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The Routledge Companion to Media Studies and Digital Humanities
New York, NY
Routledge Media and Cultural Studies Companions
Although there is a deep history of feminist engagement with technology, the FemTechNet initiative (a feminist collective of which we are both a part) argues that such history is often hidden and that feminist thinkers are frequently siloed. At the same time, initiatives to promote critical making, acts of “shared construction” in which makers work to understand both the technologies and their social environments, often exclude women and girls from hacker/makerspaces that require both explicit permissions and access to implicit reserves of tacit knowledge. Even attempts to provide superficial hospitality can inflict microagressions on those who feel excluded from the sites of technology. When these bastions for tinkering under the hood promote “pinkification” with hyper-feminized projects and materials empha - sizing servility, consumerism, or beauty culture, the results are often counterproductive. Take, for example, Google’s recent “Made with Code” effort, which emphasized accessories and selfies as projects appropriate for girls. Even the otherwise admirable “Girls Who Code” site tends to rely on the default design schemes of stereotypical gender typing, including a curling cursive script for section heads, a color palette dominated by a rose-pink, and the iconography of sisterhood and empowerment in the graphics and scrolling images.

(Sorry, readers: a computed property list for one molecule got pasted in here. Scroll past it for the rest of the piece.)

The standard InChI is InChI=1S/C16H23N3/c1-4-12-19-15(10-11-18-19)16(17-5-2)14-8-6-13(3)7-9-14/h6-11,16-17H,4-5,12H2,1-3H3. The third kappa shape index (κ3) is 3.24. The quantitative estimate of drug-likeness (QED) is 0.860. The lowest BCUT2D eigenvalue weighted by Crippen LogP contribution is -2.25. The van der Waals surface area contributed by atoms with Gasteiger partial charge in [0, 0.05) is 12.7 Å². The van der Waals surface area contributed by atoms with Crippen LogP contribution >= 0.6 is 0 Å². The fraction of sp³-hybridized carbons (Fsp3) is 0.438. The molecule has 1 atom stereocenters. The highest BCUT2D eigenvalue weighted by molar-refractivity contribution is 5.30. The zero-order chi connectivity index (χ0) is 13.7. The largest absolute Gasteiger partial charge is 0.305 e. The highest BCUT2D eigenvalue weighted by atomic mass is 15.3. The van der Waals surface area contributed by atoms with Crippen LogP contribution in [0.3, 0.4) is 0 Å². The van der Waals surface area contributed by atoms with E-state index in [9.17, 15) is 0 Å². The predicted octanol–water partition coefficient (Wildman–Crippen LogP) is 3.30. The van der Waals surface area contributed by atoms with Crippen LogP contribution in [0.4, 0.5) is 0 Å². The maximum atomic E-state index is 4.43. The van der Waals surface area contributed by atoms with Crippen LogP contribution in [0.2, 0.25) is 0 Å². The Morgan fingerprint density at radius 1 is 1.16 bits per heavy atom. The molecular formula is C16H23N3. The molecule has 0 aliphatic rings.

Wernimont, J., & Losh, E. M. (2018). Wear and Care Feminisms at a Long Maker Table. Jentery Sayers (Ed.), The Routledge Companion to Media Studies and Digital Humanities (pp. 97-107). New York, NY: Routledge. https://scholarworks.wm.edu/asbookchapters/5